A survey has found that in the 100 days after leaving the EU, the British government has done little to help those working in the music industry.
In March 2021, Prime Minister of the UK, Boris Johnson claimed he would help the industry adapt, but so far it appears there has been no government help for the situation.
The music industry is a sector worth over £5 billion to the economy, and the Incorporated Society of Musicians conducted a study with results that show 94% have been negatively affected by the post-Brexit deal. That 94% includes musicians, tour operators, and manufacturers among others.
One of the biggest negatives is that the deal restricts musicians from touring freely across Europe, but now work visas would be required for many countries. There are 27 different EU migration systems meaning a lot of extra legality for an artist who plays gigs internationally.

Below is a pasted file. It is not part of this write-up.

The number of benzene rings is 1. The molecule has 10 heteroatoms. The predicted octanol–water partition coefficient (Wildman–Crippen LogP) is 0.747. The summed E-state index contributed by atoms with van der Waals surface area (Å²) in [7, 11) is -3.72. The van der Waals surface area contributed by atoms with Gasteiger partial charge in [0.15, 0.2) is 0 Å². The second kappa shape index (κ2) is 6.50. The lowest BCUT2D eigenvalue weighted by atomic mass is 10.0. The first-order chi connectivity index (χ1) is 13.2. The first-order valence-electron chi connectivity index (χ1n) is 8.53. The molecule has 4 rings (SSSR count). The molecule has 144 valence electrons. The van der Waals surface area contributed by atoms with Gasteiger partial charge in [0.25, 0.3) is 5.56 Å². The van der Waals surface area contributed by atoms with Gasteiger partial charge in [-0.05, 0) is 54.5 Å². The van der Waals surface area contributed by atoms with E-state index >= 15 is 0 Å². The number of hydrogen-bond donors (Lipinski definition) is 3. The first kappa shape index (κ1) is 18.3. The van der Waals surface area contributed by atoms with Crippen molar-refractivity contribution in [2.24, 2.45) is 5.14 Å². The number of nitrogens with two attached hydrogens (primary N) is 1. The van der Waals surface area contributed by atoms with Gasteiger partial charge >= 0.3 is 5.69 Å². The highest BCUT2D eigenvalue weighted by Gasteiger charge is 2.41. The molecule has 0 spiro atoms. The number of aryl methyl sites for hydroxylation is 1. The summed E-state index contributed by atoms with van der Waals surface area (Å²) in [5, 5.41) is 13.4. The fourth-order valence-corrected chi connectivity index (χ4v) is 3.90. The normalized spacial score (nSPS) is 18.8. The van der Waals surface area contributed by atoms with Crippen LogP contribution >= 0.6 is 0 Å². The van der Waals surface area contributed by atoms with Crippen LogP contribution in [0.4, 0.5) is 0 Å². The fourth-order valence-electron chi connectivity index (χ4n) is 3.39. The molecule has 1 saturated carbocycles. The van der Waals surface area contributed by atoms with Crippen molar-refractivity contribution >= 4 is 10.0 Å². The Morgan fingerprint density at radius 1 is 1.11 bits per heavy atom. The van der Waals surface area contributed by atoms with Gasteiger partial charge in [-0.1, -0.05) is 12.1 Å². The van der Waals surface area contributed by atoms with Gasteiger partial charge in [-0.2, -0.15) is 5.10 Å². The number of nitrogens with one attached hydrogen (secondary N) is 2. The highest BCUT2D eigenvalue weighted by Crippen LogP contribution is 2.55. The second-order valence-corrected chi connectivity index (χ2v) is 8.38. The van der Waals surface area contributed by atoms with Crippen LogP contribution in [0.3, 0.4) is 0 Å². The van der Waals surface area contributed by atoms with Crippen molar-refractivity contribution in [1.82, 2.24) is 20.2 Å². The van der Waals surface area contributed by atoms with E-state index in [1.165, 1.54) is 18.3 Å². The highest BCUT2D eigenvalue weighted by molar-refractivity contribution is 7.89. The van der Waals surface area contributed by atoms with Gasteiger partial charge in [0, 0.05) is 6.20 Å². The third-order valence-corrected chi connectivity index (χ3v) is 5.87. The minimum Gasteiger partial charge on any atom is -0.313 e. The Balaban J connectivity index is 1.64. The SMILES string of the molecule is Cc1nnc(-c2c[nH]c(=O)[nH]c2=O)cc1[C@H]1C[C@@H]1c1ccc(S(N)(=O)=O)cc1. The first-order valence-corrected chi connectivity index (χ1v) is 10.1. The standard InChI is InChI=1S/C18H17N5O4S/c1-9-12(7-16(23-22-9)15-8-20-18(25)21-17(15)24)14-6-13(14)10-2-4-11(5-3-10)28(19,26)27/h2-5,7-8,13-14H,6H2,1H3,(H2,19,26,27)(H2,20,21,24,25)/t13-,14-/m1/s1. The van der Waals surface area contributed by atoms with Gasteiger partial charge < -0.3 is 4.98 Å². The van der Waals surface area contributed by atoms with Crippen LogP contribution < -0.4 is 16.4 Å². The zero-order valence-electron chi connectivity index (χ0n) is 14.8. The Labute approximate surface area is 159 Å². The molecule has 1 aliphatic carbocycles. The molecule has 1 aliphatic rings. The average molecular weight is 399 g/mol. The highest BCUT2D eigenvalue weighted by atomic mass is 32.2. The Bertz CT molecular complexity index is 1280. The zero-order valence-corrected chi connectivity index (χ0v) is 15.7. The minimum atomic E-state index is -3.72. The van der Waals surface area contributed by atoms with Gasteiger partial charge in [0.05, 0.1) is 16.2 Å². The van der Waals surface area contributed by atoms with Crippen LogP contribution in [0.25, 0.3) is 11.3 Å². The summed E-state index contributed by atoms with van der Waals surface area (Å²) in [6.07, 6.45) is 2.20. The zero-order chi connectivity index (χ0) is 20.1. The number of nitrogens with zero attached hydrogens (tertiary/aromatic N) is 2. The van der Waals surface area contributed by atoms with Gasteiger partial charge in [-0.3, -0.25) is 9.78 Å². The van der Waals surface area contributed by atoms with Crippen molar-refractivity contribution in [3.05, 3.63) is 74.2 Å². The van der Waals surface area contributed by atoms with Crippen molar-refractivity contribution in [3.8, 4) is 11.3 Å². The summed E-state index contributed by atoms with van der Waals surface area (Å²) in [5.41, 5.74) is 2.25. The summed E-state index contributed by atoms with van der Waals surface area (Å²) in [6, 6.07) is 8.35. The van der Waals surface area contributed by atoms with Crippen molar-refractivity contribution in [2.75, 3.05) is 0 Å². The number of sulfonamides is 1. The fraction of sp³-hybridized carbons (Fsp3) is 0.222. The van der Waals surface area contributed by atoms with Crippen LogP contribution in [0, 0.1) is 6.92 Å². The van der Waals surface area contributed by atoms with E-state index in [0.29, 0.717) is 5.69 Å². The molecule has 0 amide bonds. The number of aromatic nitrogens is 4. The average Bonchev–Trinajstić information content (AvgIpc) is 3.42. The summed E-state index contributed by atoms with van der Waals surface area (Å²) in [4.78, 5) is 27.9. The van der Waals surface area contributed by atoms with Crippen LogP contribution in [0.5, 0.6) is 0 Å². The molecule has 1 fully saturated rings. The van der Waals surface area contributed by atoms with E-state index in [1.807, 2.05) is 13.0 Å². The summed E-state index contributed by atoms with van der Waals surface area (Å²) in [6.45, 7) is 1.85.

Oliver Dowden is culture secretary in the UK and last week he claimed negotiations with EU member states in regards to touring musicians had not yet been dealt with. He has more recently made claims that UK artists will be able to tour without a visa in 17 of the 27 EU countries, but industry affiliates have branded that ‘misleading’.
In a statement, Oliver Dowden claimed: “I can tell you our current analysis is that (in) at least 17 out of the 27 member states some paid touring activities are possible without needing visas or work permits. So that is a much more positive picture than initially appeared to be the case. The next thing we are doing is making sure we effectively communicate that so there is a better understanding of how people can tour anyway in those countries without the need for further change.”
It’s now also much harder for artists from Europe to come and play gigs in the UK, and this is another concern to come from the Brexit deal.
Following what they feel is a ‘lack of progress’, over 300 prominent figures in the music industry have signed an open letter, asking the UK government to come good on the help they promise.